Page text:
Judge smacks Bernie Kerik with four-year sentence

Former New York City Police Commissioner had previously plead guilty to federal charges

By Alex Koppelman
February 18, 2010 10:29PM (UTC)
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Former New York City Police Commissioner Bernie Kerik answers questions after speaking at the New York Republican State Committee 2004 Designation Meeting in Syracuse, NY, Wednesday, May 19, 2004. (AP Photo/Kevin Rivoli) (Associated Press)

Former New York City Police Commissioner Bernie Kerik has been learning the hard way about just how hard it can be to be on the other side of the law. Even before his trial on federal corruption and fraud charges was scheduled to begin, he managed to anger the presiding judge enough that the judge revoked his bail and sent him to jail. On Thursday, the judge delivered some more bad news for Kerik.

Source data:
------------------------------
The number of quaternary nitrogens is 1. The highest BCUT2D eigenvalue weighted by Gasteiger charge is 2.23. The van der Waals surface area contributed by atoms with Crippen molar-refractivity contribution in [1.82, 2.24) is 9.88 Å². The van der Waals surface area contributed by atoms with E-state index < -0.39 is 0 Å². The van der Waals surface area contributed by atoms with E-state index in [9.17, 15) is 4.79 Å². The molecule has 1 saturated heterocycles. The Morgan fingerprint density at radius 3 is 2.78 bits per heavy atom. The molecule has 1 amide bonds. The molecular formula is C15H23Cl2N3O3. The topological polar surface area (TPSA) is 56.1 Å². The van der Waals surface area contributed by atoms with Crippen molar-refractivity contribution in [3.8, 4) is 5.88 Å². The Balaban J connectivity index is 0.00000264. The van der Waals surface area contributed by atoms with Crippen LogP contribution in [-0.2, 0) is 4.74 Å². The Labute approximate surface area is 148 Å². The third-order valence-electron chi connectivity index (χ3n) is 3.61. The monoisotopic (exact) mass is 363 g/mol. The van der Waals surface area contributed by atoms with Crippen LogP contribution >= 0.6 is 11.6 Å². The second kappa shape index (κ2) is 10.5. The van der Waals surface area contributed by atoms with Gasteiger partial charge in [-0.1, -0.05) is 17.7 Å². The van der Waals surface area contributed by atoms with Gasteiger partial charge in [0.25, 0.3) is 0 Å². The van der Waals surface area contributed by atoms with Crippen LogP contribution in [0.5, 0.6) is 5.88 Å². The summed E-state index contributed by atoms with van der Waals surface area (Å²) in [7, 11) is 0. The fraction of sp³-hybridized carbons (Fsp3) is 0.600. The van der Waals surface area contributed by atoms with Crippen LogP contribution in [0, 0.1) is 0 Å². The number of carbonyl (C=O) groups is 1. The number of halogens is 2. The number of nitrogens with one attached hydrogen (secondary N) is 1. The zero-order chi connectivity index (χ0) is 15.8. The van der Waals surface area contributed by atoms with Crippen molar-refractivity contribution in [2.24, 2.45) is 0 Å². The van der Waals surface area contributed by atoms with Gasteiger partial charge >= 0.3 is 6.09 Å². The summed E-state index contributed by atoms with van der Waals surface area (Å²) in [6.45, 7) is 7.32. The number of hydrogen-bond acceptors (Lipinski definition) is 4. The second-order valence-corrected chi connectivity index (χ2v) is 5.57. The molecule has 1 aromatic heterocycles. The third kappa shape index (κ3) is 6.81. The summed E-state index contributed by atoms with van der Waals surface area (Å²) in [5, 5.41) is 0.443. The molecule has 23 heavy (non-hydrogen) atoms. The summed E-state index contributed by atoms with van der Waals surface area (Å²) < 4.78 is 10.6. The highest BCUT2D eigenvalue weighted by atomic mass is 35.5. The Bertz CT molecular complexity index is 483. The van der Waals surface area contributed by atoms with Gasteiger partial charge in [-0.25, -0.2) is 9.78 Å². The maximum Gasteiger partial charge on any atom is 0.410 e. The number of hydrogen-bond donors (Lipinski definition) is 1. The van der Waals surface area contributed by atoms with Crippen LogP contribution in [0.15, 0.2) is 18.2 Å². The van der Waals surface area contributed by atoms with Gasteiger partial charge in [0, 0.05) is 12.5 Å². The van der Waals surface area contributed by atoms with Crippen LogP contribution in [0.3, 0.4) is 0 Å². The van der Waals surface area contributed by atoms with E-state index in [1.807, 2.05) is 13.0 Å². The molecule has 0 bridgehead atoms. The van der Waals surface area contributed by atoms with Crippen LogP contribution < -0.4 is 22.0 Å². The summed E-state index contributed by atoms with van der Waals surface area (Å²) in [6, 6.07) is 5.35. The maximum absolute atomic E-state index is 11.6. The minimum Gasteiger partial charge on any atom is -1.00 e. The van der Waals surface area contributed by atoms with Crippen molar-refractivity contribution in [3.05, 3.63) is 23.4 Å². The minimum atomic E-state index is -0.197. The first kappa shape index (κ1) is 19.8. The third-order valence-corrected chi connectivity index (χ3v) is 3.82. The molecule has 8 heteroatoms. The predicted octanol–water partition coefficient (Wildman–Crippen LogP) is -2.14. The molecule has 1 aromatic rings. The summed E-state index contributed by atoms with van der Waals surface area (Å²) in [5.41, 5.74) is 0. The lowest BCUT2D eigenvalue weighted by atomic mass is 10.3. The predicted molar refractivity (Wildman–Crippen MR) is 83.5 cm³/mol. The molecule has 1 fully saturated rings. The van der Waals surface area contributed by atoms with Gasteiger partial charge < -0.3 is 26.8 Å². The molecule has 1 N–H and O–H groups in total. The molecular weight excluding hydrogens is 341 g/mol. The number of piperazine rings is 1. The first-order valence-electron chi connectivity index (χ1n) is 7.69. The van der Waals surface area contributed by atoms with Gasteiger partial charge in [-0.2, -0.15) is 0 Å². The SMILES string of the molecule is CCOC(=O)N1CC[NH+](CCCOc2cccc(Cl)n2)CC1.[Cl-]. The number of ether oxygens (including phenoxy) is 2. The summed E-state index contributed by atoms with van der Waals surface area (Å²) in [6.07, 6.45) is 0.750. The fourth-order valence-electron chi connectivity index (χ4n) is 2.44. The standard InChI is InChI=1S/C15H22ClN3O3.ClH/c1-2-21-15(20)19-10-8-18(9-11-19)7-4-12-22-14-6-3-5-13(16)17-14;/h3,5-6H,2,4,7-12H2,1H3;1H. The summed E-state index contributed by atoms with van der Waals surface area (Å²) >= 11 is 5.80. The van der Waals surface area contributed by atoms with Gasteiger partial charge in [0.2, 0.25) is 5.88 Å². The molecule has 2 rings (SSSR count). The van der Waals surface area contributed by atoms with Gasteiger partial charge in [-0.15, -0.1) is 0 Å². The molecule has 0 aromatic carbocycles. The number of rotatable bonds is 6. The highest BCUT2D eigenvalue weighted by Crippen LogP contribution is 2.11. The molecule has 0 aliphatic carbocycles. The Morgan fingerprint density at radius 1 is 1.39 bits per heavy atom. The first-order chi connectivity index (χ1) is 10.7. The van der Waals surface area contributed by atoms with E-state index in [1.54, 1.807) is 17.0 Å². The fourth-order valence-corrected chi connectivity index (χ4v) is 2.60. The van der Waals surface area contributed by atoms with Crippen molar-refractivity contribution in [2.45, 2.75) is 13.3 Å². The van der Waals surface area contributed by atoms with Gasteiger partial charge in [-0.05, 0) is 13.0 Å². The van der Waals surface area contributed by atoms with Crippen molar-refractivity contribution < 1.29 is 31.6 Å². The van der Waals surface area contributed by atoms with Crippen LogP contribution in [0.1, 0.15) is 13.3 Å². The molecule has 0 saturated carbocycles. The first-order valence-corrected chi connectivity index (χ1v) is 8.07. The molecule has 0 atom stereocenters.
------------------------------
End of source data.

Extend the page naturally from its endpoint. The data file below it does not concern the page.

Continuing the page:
Under the plea deal the former commissioner made with prosecutors when he plead guilty to eight felonies, federal guidelines said Kerik should get a sentence of 27 to 33 months in prison. But the judge wasn't bound by that; instead, he set the time Kerik will serve at four years.


In one sense, Kerik was lucky; the maximum sentence he could have received was 61 years, though -- as is often the case -- that never really seemed to be a serious consideration.

Alex Koppelman

Alex Koppelman is a staff writer for Salon.

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